Markets/Information/Sunstein: prediction markets are extraordinarily good at bringing information together. Examples of this are predictions about who will win the next Oscar or which products will be successful. In such prediction markets, people can "invest" and bet on the probability of an event occurring. (See Google/Sunstein). At the same time, there is a lot of knowledge in the game that becomes evident in this way. (See Markets/Hayek, Prices/Sunstein).
Markets/Hayek/Sunstein: Markets contain information about products and consumers distributed over prices. Information about consumers includes taste. Tastes are very different.
It is not easy to empirically test whether people really buy the better and at the same time cheaper products. (1)
Free markets/Sunstein: should, from a neoclassical point of view, come at the same marginal cost. It is an empirical question whether this happens - and in many contexts it does not happen. The simplest explanation is that people do not have all the information and the markets are not completely free. Governments restrict competition or consumers have limited opportunities for comparison. Therefore, we cannot simply say that prices are "correct".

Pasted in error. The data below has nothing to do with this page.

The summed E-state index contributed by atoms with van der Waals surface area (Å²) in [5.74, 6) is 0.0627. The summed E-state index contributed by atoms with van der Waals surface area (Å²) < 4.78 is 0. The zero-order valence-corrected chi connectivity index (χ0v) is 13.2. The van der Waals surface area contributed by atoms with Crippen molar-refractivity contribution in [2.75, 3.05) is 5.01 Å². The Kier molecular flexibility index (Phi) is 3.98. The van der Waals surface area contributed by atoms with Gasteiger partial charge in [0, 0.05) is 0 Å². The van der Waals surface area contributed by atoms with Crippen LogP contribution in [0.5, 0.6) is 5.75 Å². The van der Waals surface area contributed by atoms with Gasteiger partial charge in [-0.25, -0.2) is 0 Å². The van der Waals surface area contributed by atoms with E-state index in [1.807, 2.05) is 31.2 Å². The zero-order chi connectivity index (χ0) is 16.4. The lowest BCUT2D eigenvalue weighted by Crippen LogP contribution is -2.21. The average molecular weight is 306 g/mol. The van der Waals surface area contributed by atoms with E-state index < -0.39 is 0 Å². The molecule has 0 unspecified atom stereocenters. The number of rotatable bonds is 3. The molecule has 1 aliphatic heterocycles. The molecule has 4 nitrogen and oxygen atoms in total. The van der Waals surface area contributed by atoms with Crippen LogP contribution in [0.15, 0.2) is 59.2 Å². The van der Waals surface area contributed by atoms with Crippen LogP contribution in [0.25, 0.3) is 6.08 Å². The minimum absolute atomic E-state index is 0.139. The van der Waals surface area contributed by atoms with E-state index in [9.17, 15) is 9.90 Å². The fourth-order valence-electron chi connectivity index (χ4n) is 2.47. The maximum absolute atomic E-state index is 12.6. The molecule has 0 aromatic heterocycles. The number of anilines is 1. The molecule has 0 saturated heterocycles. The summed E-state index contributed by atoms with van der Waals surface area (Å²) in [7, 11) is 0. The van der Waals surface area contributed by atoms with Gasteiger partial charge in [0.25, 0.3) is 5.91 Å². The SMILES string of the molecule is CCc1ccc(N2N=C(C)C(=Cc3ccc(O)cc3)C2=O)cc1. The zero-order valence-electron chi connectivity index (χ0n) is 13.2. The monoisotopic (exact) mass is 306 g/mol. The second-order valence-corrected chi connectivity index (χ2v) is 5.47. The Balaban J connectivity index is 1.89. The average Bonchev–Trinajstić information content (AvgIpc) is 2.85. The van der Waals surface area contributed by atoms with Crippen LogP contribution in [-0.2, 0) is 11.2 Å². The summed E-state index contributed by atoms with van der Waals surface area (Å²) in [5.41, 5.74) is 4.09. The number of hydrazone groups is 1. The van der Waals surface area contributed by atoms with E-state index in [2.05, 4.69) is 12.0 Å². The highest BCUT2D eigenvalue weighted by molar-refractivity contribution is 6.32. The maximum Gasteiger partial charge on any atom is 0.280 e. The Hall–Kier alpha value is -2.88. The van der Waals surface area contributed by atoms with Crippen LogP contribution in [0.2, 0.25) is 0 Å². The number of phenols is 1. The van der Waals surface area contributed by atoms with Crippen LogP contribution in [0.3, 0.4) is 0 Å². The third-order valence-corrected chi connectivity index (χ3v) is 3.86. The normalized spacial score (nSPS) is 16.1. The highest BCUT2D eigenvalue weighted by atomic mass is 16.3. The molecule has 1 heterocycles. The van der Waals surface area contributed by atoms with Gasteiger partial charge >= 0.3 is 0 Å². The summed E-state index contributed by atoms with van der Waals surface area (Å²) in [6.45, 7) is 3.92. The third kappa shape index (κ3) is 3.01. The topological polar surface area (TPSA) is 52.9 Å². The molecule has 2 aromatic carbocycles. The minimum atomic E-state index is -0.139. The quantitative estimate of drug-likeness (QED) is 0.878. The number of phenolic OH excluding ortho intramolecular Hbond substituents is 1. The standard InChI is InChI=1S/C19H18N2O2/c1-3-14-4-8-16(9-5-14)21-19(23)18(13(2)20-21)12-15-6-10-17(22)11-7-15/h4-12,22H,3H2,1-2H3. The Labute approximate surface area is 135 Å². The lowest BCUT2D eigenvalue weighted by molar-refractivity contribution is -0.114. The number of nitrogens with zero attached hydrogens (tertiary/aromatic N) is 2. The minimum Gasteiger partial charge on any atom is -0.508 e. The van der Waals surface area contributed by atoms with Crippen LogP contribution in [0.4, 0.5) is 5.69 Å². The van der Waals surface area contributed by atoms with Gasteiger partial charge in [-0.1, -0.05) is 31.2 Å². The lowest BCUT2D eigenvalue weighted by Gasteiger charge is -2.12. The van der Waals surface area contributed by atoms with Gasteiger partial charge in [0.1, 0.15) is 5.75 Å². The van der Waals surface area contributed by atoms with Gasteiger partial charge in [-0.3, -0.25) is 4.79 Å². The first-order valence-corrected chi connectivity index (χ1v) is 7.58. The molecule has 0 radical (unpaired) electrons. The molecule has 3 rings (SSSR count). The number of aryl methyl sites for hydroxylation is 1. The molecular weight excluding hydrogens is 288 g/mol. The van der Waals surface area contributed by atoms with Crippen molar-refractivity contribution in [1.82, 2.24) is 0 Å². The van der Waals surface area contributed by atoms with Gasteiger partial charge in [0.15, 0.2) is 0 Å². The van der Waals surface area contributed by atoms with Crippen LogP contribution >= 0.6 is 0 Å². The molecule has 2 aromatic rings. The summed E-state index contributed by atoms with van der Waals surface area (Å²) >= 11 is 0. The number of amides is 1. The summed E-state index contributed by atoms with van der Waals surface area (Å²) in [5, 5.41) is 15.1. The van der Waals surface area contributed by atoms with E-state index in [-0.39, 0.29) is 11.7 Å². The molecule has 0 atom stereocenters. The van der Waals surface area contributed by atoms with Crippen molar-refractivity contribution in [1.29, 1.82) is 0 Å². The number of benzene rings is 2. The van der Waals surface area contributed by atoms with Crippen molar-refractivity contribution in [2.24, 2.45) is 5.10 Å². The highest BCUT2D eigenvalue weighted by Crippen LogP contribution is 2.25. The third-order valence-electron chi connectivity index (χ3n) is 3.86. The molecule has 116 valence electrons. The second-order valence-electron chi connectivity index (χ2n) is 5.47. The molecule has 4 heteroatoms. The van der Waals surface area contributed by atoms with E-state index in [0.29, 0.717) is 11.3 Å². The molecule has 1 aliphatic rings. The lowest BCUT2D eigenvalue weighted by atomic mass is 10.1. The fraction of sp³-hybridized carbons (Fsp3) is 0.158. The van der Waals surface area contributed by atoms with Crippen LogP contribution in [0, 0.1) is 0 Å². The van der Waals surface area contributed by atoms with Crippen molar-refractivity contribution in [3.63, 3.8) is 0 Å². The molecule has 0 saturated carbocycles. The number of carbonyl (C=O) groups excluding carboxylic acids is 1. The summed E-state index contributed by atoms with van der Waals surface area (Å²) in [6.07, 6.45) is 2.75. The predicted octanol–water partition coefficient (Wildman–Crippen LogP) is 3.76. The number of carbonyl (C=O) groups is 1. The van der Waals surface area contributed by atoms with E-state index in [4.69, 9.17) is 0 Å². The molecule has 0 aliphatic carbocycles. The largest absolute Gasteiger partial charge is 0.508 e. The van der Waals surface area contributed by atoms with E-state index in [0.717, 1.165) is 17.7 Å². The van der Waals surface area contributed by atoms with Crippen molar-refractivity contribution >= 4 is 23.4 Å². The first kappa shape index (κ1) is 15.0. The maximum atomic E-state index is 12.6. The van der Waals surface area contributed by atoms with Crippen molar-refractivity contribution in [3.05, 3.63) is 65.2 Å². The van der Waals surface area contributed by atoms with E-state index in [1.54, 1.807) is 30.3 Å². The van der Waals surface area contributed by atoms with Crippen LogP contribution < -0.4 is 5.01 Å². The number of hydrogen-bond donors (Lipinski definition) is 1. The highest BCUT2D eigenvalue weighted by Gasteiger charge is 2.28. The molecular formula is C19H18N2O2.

Nevertheless, markets are better instruments for pricing than the fixing of prices by committees. Information cascades can also be found in markets: People buy things, not because they need them, but because others buy them.
Information cascades: also available in stock markets. Prices tripled between 1994 and 2000, but not the basic indicators. (2)
Psychology/Robert Shiller: the same psychological forces that drove the stock market also have the potential to operate in other markets. (3)
HayekVsShiller/Sunstein: nonetheless, many believe that Hayek's optimism about the accuracy of prices was correct.
1. See Richard Thaler, ed., Advances in Behavioral Finance, vol. 2 (Princeton, NJ: Princeton University Press, 2005).
2. Robert Shiller, Irrational Exuberance, 2d ed. (Princeton, NJ: Princeton University Press, 2005), pp. 2, 5.
3. ibid. p. 11._____________Explanation of symbols: Roman numerals indicate the source, arabic numerals indicate the page number. The corresponding books are indicated on the right hand side. ((s)…): Comment by the sender of the contribution. The note [Author1]Vs[Author2] or [Author]Vs[term] is an addition from the Dictionary of Arguments. If a German edition is specified, the page numbers refer to this edition.
Cass R. Sunstein
Infotopia: How Many Minds Produce Knowledge Oxford 2008
Cass R. Sunstein
#Republic: Divided Democracy in the Age of Social Media Princeton 2017